French generous landscape painter Jean-Baptiste Camille Corot was born on 16 July 1796 in Paris. Before he devoted himself to painting at the age of 26, he was a trained cloth merchant.
Corot was known for his work during his lifetime and sold his art very successfully. This is due to the clever marketing of his works. Corot, who neither married nor had children, donated a large part of his wealth to charities. The poor and the orphans in particular benefited from his generosity.
Corot primarily painted landscapes and women. His paintings are characterized by tender colors, with which he managed to capture the mood of a place. The mood painting was his hobby. After 1850 he perfected this art. He was considered the leading landscape painter in France and one of the most copied artists worldwide. But he himself was responsible: he did not sign each work, gave away pictures with or without signature, had copies made himself or allowed the reproduction of some pictures explicitly.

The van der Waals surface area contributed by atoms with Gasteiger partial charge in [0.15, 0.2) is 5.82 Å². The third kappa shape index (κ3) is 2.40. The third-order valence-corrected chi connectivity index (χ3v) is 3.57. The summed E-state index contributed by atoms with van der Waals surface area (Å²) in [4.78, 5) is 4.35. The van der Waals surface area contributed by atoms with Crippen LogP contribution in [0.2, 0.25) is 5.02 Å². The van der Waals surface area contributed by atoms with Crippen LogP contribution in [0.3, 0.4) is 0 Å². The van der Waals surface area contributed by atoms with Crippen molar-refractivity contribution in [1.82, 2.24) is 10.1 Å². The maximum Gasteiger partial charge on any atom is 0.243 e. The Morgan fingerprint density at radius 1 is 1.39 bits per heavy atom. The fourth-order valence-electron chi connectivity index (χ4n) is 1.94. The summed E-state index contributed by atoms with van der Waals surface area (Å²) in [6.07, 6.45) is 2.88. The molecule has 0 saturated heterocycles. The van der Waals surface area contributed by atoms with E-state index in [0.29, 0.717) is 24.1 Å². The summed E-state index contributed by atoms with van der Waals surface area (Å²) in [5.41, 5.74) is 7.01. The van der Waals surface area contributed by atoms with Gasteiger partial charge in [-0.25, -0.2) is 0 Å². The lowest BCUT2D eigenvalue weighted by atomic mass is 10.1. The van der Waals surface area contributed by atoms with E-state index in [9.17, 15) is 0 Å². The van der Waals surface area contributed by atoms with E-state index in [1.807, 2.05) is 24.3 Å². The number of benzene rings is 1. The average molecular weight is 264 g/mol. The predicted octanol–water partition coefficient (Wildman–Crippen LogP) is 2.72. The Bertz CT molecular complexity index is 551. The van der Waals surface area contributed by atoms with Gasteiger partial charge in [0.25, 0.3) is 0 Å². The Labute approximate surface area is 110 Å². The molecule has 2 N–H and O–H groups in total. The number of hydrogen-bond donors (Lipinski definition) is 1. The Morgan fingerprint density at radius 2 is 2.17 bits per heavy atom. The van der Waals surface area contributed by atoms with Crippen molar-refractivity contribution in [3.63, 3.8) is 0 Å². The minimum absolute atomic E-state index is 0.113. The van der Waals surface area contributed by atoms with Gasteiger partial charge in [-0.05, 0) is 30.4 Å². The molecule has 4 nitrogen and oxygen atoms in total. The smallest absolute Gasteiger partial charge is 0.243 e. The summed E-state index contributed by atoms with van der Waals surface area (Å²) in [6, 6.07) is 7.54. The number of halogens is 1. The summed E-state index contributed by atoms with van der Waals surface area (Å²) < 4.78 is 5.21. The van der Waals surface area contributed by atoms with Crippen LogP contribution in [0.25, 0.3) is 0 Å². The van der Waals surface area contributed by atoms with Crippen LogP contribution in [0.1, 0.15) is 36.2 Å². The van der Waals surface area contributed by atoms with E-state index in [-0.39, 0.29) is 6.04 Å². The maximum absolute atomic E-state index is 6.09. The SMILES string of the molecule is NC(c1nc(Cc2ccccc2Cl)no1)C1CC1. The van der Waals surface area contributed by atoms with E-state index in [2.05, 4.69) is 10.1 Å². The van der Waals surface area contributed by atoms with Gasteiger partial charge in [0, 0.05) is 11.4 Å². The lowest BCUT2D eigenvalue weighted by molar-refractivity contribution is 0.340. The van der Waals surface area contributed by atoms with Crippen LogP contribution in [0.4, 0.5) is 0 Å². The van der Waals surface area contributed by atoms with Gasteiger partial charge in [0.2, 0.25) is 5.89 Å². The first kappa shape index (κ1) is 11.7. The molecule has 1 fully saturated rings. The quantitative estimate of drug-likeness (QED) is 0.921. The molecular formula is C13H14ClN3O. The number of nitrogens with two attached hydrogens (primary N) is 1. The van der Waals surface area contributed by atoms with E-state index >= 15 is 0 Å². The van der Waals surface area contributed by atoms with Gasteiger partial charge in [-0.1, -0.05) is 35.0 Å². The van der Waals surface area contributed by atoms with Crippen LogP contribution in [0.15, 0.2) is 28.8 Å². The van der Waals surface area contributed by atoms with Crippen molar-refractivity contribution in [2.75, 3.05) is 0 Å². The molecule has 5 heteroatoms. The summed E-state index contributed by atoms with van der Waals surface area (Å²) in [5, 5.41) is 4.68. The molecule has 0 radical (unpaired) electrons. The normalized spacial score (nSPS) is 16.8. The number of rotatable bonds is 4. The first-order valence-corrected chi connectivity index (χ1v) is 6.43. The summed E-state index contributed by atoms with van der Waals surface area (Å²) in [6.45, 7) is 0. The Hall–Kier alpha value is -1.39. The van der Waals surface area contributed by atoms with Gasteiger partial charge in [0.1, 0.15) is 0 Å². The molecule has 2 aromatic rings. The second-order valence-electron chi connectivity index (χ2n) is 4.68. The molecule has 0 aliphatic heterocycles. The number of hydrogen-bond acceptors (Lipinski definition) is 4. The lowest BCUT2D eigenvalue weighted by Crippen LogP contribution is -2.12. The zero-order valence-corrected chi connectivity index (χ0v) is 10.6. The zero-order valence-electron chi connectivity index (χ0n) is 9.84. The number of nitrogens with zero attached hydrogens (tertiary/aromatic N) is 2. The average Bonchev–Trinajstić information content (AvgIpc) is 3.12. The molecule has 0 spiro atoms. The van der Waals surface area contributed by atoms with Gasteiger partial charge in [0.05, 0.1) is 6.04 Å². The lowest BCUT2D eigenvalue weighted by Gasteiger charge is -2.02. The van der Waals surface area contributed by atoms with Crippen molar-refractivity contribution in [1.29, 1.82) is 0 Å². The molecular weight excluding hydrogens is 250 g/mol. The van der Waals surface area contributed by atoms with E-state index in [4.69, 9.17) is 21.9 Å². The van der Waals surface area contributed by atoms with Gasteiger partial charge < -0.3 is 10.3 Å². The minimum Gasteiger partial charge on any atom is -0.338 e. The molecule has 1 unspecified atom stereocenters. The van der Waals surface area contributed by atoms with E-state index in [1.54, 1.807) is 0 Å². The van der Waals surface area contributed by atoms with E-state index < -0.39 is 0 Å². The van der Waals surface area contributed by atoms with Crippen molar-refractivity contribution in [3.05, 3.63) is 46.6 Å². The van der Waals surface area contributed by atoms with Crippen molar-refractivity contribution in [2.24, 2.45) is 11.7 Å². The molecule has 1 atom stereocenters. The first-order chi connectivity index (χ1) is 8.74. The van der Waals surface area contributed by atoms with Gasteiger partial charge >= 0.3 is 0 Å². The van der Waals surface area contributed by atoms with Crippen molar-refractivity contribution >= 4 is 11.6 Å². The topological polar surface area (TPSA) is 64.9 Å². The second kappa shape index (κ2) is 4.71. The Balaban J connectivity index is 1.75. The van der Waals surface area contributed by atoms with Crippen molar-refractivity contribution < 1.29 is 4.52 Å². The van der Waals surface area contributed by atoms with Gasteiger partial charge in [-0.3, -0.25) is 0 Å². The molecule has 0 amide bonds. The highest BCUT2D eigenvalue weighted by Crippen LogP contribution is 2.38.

Corot decisively influenced impressionism and was the main representative of the School of Barbizon, a group of French landscape painters. Many artists relied on training with him. His most important apprentice was Camille Pissarro.
Corot died at the age of 78 in Paris, where he was also buried in the Père Lachaise cemetery.